With the dozen or so modernization programs Bates recommends, plus the acquisition of “hundreds of attack drones,” Taiwan would be in financial debt for decades to come. Where Taiwan would find such money, Bates doesn’t say, nor does he shed light on how Washington would respond to its acquisition of offensive drones, who Taiwan would get them from, and at what cost (ironically, the cheapest attack drones are made in China). Equally unconvincing is how a military whose main purpose is now to save lives through humanitarian intervention would be able to man and use the weapons systems he recommends be modernized or added to Taiwan’s arsenal. Any military officer who has served on a humanitarian mission (and Bates’ bio shows he has seen more than his share of those) will tell you that the training required to be able to accomplish such tasks differs markedly from that which is needed to prepare for war. And yet, Taiwanese soldiers are expected to do both, as humanitarian workers and soldiers capable of withstanding an unrestricted assault by China. (Bates’ proposal is oddly reminiscent of President Ma Ying-jeou’s (馬英九) redirecting of the armed forces toward relief operations, but surely this is nothing more than a coincidence.) Taiwan needs the Army to defend itself against a Chinese invasion; conversely, both the Air Force and Navy would play major roles in any humanitarian mission abroad. With its finite capabilities, it can't do both. 

Taiwan already has the moral high ground in the Taiwan Strait, and its inability to provide humanitarian assistance within the reason hasn’t been the result of lack of resolution or intent. In almost every instance, Chinese obstruction has prevented it from providing its expertise to countries in need. Taiwan’s role as a promoter of human rights has faced the exact same obstructionism from Beijing. Pulverizing the ability of the Taiwanese military to defend the nation — the ultimate outcome of Bates’ series of outlandish recommendations — will not convince China to abandon its claims on Taiwan. In fact, it will likely produce the opposite results and embolden it in its efforts to annex The island, by force if necessary. (An edited version of this article appeared in the Taipei Times on Nov. 28.)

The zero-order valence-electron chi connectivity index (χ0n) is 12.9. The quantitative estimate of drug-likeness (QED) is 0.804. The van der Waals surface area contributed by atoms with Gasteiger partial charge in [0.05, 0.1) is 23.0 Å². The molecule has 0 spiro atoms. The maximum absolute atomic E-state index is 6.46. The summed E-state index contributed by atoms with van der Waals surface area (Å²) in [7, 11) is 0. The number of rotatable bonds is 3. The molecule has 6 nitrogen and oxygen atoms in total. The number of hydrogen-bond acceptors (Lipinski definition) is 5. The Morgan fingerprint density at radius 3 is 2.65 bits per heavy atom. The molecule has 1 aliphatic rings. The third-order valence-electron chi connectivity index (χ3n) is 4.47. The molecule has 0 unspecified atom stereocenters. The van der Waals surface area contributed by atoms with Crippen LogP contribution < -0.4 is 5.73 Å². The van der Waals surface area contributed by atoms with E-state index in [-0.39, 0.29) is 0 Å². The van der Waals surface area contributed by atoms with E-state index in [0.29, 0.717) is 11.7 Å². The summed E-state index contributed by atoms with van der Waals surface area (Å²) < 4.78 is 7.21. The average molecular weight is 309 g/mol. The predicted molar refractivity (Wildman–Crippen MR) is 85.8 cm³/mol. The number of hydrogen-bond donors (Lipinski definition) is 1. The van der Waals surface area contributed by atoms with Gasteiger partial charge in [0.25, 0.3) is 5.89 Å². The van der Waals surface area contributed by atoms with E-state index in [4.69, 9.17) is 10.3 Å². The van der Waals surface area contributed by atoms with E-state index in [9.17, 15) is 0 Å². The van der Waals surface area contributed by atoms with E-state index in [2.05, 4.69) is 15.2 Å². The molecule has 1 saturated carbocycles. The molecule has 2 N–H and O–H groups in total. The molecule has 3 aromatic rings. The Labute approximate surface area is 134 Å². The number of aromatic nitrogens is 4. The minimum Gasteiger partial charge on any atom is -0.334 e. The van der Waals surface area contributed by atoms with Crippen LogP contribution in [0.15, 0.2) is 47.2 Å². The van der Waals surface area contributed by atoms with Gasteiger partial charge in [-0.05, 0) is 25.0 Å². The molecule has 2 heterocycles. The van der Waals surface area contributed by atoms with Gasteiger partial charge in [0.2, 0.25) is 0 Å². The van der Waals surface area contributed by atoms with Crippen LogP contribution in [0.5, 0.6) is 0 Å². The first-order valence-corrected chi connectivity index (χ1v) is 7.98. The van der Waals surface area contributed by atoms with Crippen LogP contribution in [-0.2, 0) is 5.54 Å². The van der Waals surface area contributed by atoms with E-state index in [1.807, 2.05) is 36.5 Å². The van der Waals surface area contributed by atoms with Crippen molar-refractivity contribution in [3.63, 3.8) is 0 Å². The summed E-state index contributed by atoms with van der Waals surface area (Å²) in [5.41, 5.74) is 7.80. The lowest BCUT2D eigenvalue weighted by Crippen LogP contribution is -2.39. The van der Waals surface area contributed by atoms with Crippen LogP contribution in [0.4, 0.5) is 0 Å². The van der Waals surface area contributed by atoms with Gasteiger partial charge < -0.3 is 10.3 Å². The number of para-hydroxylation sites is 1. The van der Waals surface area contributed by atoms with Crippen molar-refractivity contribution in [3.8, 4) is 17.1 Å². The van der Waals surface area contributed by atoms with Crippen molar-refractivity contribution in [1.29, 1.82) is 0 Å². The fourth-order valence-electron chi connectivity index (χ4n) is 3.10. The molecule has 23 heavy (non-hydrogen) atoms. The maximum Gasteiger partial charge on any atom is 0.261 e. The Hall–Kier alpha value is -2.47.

Wednesday, November 21, 2012

From ‘bumblers’ to real leaders

Beset by corruption scandals and a sagging economy, the KMT will need to prove it can turn things around before 2016, or will run out of ammunition. Japan, not China, could be key 

Okay, let us end the silly name-calling and focus on what needs to be done to prevent further erosion of the economy. Solutions for the future, not “I told you so” or hollow promises and calls for patience, are what the situation calls for. 

President Ma Ying-jeou (馬英九) and his administration officials have had more than four years to demonstrate that the Chinese Nationalist Party (KMT) is better for Taiwan’s economy than was the Democratic Progressive Party (DPP) — claims that, along with the vow of clean governance, were major factors in Ma’s 2008 election. So far, his administration has failed to provide any convincing evidence that this is the case. 

Defending his poor performance to date, Ma has argued that Taiwan’s poor economic showing is the result of the global financial downturn of 2008 and the eurozone crisis. While there is no doubting the impact that the global economic downturn has had on Taiwan’s performance, Ma conveniently omits that soon after he came into office, the administration of former president Chen Shui-bian (陳水扁) faced a similarly difficult situation amid the recession sparked by the Sept. 11, 2001, terrorist attacks in New York and Washington. While Chen could — and should — have done more for the economy, it simply shows that external factors cannot be cherry-picked for the sake of convenience. 

My unsigned editorial, published today in the Taipei Times, continues here.

Monday, November 19, 2012

From Zhuhai, with love

A promotional video shows carnage at Hualien AFB
A promotional video at last week’s air show in China showed Taiwanese F-16 being blown to bits by Chinese weapons systems 

Here’s a lesson on how not to win an opponent’s hearts and minds, courtesy of the Chinese. While showcasing a ground strike package during the China International Aviation & Aerospace Exhibition in Guangdong (better known as the Zhuhai Air Show) last week, the Chinese sought to win over foreign clients with a promotional video showing aircraft being blown to bits at an airbase in a country with which Beijing hopes to “reunify.”